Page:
Elin is back on a 'good cycle' of Dystonia, which has been highly predictable since Monday was our long-awaited appointment with the movement disorder clinic at Alder Hey. She sat beautifully in her chair in front of the Consultant, smiling, batting her eyelids and generally emitting "definitely no movement disorder to see here folks, move along" vibes. Grrr. Madam. Luckily for us the Consultant, being an expert, did not really need to see her having a bad day as he knew exactly what we were talking about. It was really reassuring to chat to an expert int he field, as dystonia is such a complex condition that there aren't many experts around, especially not locally. It affects each child completely differently too, which makes assessment and treatment obviously extremely difficult. We had answers to some questions that had been bothering us (yes, this is common in children with HIE Grade 3 brain damage. Yes, the manifestation of not being able to sit in a chair of any description is common. No, we don't know why sitting triggers dystonia. Yes, often dystonia comes in cycles and repeating patterns. No, nobody has yet worked out why. Yes, there are plenty of medications we can try, no the cannabis trial is not for dystonia. Yes, DBS can be effective in children even with secondary dystonia like Elin. Yes, dystonia can get ten times worse than this. No, we cannot be sure she is still having epileptic fits etc etc etc) and have formulated a basic treatment plan using Diazepam, a drug she is already on, to combat the 'bad weeks' by increasing it only when necessary. Quite how this is going to work yet we are unsure, it will be easy to identify times for the medication to increase but how will we know when to decrease it again? 'Playing it by ear' has become our middle name. If THAT then doesn't work, there are other medications we can try. We also talked about an intrathecal baclofen pump, which sits under the skin and slowly pumps baclofen (which she already takes through her tube 4 times a day) into her system to try and combat the spasms. Im not keen on that, my research suggests a high risk of infection which was confirmed by the Consultant, but then conversely it has also had a really positive impact on some kids. Hmmmmmmmm.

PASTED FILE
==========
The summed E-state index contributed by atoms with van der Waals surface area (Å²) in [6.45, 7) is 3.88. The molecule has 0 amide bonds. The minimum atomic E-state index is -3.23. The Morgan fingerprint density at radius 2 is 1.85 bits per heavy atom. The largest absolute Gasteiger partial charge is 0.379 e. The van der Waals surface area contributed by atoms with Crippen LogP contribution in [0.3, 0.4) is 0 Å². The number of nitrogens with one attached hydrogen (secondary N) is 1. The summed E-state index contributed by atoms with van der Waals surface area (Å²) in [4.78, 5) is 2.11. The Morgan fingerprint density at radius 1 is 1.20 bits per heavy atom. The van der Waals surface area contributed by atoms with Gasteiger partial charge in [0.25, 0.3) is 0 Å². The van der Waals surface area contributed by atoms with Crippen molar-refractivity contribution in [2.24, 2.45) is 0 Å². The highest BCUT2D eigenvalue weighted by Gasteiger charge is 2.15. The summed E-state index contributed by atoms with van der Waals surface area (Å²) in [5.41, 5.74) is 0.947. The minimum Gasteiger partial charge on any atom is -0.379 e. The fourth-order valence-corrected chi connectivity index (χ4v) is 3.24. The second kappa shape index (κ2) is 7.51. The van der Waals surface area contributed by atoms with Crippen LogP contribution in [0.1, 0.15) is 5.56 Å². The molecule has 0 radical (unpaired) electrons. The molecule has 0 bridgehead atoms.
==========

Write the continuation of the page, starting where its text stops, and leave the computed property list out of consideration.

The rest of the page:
I will have to keep you updated on the courses of action and how we get on. We are praying that something works, as seeing Elin's quality of life so rapidly deteriorate for days at a time can really take it's toll not only on her of course, but on us, too. I can cope with almost anything whilst I think Elin is happy but when she isn't -well, just imagine it was your child squirming and spasming 24/7 for regular periods of time while you watched on, helpless, and you get the gist.
In the meantime I will leave you with this video, taken on the day we went to Alder Hey- like I said- what movement disorder????? Madam!! G'night folks.